Discarding with the dubious idea that the play is meant as some fiction, the substance of the story is so factually inaccurate at times that its very performance begins to feel irresponsible as a matter of civic integrity.  Published and performed words have power and shape narratives.  Hillary speaks about the personally enriching consulting fees that Bill has received for his “charity work”, when in reality the life-saving work he has done through the Clinton Foundation, a first class global philanthropy, is pro bono.

Dressed like refugees from the 1990s (costumes by Rita Ryack), Hillary and Bill talk to each other as if they are strangers whose marriage is nothing more than a public relations arrangement.  He’s been banished from her campaign; she’s out of touch with what is happening on the trail, holed up in a hotel room, pacing and eating French fries.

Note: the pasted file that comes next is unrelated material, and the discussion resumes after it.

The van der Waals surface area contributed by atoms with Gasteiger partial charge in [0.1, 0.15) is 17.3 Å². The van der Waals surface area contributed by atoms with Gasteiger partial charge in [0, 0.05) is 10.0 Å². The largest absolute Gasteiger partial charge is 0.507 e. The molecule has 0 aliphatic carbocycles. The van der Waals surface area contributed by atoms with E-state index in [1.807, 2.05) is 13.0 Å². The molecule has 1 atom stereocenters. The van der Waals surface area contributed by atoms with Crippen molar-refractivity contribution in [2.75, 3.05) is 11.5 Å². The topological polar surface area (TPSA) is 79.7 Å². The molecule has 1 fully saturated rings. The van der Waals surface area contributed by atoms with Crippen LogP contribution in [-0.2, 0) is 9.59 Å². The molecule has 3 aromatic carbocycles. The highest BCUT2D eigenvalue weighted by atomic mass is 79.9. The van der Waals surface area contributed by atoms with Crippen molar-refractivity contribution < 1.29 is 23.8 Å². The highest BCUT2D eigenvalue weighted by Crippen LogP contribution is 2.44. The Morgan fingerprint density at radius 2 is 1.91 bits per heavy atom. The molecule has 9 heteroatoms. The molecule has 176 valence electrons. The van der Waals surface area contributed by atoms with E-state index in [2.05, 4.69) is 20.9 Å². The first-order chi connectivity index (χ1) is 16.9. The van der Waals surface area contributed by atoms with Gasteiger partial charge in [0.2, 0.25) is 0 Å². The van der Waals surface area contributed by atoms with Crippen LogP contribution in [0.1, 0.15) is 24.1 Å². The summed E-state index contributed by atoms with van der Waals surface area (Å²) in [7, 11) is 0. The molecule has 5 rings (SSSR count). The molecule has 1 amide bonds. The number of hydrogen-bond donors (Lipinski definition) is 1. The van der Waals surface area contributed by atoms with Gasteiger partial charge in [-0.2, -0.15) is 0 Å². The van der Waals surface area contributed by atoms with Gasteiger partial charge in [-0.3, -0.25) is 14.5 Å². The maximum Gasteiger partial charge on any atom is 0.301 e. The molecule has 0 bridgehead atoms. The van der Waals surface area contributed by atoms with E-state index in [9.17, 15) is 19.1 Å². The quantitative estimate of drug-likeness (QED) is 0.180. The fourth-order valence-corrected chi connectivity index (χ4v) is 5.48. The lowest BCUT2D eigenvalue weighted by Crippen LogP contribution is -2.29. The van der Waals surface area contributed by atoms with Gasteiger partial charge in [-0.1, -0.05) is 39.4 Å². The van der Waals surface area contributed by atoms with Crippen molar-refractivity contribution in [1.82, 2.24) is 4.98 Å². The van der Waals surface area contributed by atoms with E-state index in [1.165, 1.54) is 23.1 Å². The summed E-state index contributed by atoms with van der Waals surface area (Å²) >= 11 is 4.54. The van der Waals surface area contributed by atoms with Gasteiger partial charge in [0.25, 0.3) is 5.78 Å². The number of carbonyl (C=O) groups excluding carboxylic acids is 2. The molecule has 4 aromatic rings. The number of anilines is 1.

Of course, Bill campaigned vigorously for Hillary throughout the 2008 and 2016 campaigns.  In fact, I staffed one of his events on the very Sunday that this play is supposed to take place. 

Mr. Lithgow’s Bill is pitiful, self-centered, and petulant.  Ms. Metcalf’s Hillary caustic, defeated, and angry.  Both characters are reduced to bitter, small-minded people—a far cry from the vibrant public servants I personally know.

That Ms. Metcalf, in particular, and Mr. Lithgow also happen to be giving excellent performances—albeit as unrecognizably fictional versions of real people—under the always reliably smart direction of Joe Mantello is beside the point.

Zak Orth, Laurie Metcalf, and John Lithgow. Photo Credit: Julieta Cervantes

Zak Orth, Laurie Metcalf, and John Lithgow. Photo Credit: Julieta Cervantes


As a threshold question, the entire enterprise is an irredeemably sexist exercise that has the effect of diminishing the character and achievements one of the most accomplished and celebrated women in American history—and her husband, the 42nd president of the United States—while perpetuating a false myth about the problem of her “likability” and lack of skill for connecting with people, two phenomena disproven by any objective review of the record.